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That's assuming all of your pledgers are family, friends, and friends of friends. They may do it for the personal relationship. A small amount may do it because they believe in what you are doing, but just because they believe in what you are doing doesn't mean they will want to toss you their hard earned cash. It's about making them feel like they are getting something worth while in the end.

Cracker Funk - are you a "casual pledger"? Do you browse Kickstarter & IGG to look for projects to back?
I consider myself a casual pledger.

It's a combination of having a product in the end that people want.

Thank you DeJager, this is what I was thinking too. Most of us don't have a family or extended network of pledger's able to accomplish the financial goals of a project in this realm. My interest is not in a "magic formula", but rather to see what might be more interesting to most people willing to pledge funds for "a" movie, no matter what niche/genre it might be in. When we see a commercial for a big screen feature and it looks intriguing, we all tend to "pledge" on the spot by saying "I definitely gotta see that..." and that's what the production companies get bankrolled on, it seems. Potential. So as an indie, what's the best "potential" we can offer in exchange for pledges, since we don't have advertising budget...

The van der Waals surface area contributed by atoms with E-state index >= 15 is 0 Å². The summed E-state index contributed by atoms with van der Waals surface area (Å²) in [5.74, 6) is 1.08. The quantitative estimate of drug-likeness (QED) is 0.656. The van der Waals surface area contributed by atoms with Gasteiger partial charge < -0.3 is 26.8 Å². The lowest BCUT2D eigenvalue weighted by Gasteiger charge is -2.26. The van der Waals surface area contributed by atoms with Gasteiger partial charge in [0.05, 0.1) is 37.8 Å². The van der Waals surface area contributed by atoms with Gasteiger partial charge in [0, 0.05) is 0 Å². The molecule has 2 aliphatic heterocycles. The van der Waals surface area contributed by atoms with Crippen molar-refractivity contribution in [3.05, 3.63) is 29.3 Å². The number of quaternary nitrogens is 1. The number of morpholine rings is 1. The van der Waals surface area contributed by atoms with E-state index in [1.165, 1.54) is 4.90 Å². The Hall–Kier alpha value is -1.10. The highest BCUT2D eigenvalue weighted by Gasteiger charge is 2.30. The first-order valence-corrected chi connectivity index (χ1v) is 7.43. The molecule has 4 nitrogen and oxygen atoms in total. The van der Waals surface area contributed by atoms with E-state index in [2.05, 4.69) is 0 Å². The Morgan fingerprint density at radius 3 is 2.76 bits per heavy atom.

:)
 

directorik

IndieTalk's Resident Guru
I am not a casual pledger like DeJager. Are you Mitchell? If you are
what rewards to YOU look for?

A “special thank you” doesn’t interest me - I’d donate $10 to $25
under your “I definitely gotta see that...” category. But the “thank
you” in the credits can’t hurt. It seems that offering a DVD for a $20
donation defeats the purpose - that DVD will cost you $2 to $5 to
make and ship reducing the value to you of the donation. But still
not a bad idea. I can't think of a reward that would make a difference
to me. I donate to a project I like and mostly to people I admire.

What draws you to donate?
 
This is interesting. We just launched our first Kickstarter campaign ever for our puppet feature we're trying to make. The most original thing we got is if someone donates $250 they get a puppet of themselves made and then a cameo in the movie. At the end of the movie's production, they get to keep the puppet. We thought people would love that idea. We'll see how much in about 30 days.
 
I can't speak for anyone else, but if I were pledging to someone else's campaign, I'd be very interested in things like behind the scenes or exclusive content features. I love seeing the nuts and bolts of how other people achieve their goals! I'd be just as happy getting it as a download link only... no need for a DVD or physical media item. There are plenty of ways to provide files over the internet at no cost to you aside from the time you spent making it.